David Canter [00:37:17]Sure. I think I estimate the failure rate to be actually at 50% or higher. And I’m going to identify at least three issues. Number one is a failure to really do a fulsome sort of 360 degree review of the team at the advisory firms by the prospective COO because as you noted, Matt, it’s not just about the principal, the CEO, whomever that may be or the founders and principals but it’s the whole team. And so really getting the perspectives of the entire organization I think is key. So, that’s number one, look beyond just the existing leadership but the folks who make the firm run day to day. And it’s really incumbent upon the prospective COO to do that due diligence because remember it’s sort of doing the job before you’re in the job. Second, it’s getting clarity in written form with the founder, the founders, the principals on what the role will entail. Third, it’s actually spending the first 90 to 180 days, and this is my view by the way this may not be the views of everyone, of really getting a great understanding of how the firm works and where the COO can make an impact. And I think that that’s critical you have to play for the long game not the short game and in many small businesses really aren’t set up or designed for that. But I think it’s the first 90 to 100 days is do a lot of listening and do a lot of absorbing. And you have to pick your spots quite wisely. And I guess the last thing, I’d throw in some advice which I had one of our team members, our stakeholders here leave to go become a COO. As a matter of fact in my two and a half years leading this business, there have been no fewer than four folks on the team move left to become COOs of our firms which is really a great confirmation and endorsement of our talent that our advisory firms are interested in our people. And I said look, your first your first year isn’t about any big plays because they’ve talked to me about, they want to go in and make an impact and here are the big plays. And my advice is no, your first year is about making some small incremental plays so you can set yourself up for future success. So Matt, those are my four areas and they’re really about doing a lot of due diligence mutually. The COO and the firm about one another before you start. And it’s not just about having a good rapport and good set of understandings with the president or the leadership of the firm. You really have to do that up and down all levels to be successful.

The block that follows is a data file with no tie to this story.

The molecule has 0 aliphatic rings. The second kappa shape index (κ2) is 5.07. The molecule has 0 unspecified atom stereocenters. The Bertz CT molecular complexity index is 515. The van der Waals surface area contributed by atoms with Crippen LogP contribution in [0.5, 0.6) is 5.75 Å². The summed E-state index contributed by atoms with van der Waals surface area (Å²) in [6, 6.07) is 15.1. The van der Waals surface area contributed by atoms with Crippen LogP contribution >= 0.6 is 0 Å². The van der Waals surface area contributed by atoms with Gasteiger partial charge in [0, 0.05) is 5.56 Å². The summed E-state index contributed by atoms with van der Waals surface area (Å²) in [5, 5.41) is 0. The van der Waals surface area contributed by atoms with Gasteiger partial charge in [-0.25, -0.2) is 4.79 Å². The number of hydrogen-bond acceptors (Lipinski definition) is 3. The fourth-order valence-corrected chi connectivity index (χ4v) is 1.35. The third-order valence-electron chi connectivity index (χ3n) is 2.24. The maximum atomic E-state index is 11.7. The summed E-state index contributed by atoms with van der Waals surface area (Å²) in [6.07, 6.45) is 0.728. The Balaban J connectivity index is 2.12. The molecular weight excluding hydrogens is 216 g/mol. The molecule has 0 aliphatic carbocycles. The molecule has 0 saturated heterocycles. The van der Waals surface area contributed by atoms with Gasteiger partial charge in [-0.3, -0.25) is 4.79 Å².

Matt Sonnen [00:40:22]So Scott, I’ll go to you, what have you seen in this area?
Scott Slater [00:40:28]I think David outlined some very key elements of this too. And I’ve talked, even this week, with people who’ve struggled, either are struggling in their role as COO or have left an organization. Now that’s not to say that there haven’t been people I’ve talked to who’ve been very instrumental in turning firms around because I have. But ultimately, you’ve got to recognize that, to David’s point, this really is a political position in a lot of ways. And a lot of times in consulting we talk about there’s three types of consulting out there. There’s the pair of hands where if somebody is being told I just need some help to get something done to implement let’s say a technology tool but don’t tell me what I need, just put it in place. Or I need an expert. Tell me what technology I need but I don’t want to really consult with you to figure out what we need but I just need an expert to do it. But ultimately what consulting that really create change, that moves the firm forward has to be much more collaborative and I think that’s what David’s really talking about here. And if you think about that, there’s a well-known professor John Kotter who used to teach at Harvard. He has an eight-step change management process. A lot of those elements, and that’s pretty well known, but a lot of those elements are really about trying to gain momentum by David’s point get some incremental wins, celebrate those wins get people behind it. In that listening that you’re doing in the first 90 to 100 days, you’re looking for what are the problems that, not just the leadership struggle with, but what are others in the organization frustrated with? Is it something around why they’re not growing or is it certain bottlenecks? And can you help solve those and add value and create some wins that get political support behind you throughout the organization. And then build on that and get the flywheel moving and build on that. Those are the people who are going to be more successful at this because they’re really recognizing that their role as a change agent isn’t to come in and be a bull in a china shop and really shake things up. Because most organizations that’s not what they’re looking for. In fact, for a lot of firms this is the first time they’ve really had serious management come into the organization and that’s a big change. So, you have got to be patient with the pace that you’re allowing this to go and to be more selective in the wins that you want to get and then that way you can really immerse yourself in the DNA of the organization itself and really help take its best qualities and create a more effective organization. That’s hard to do.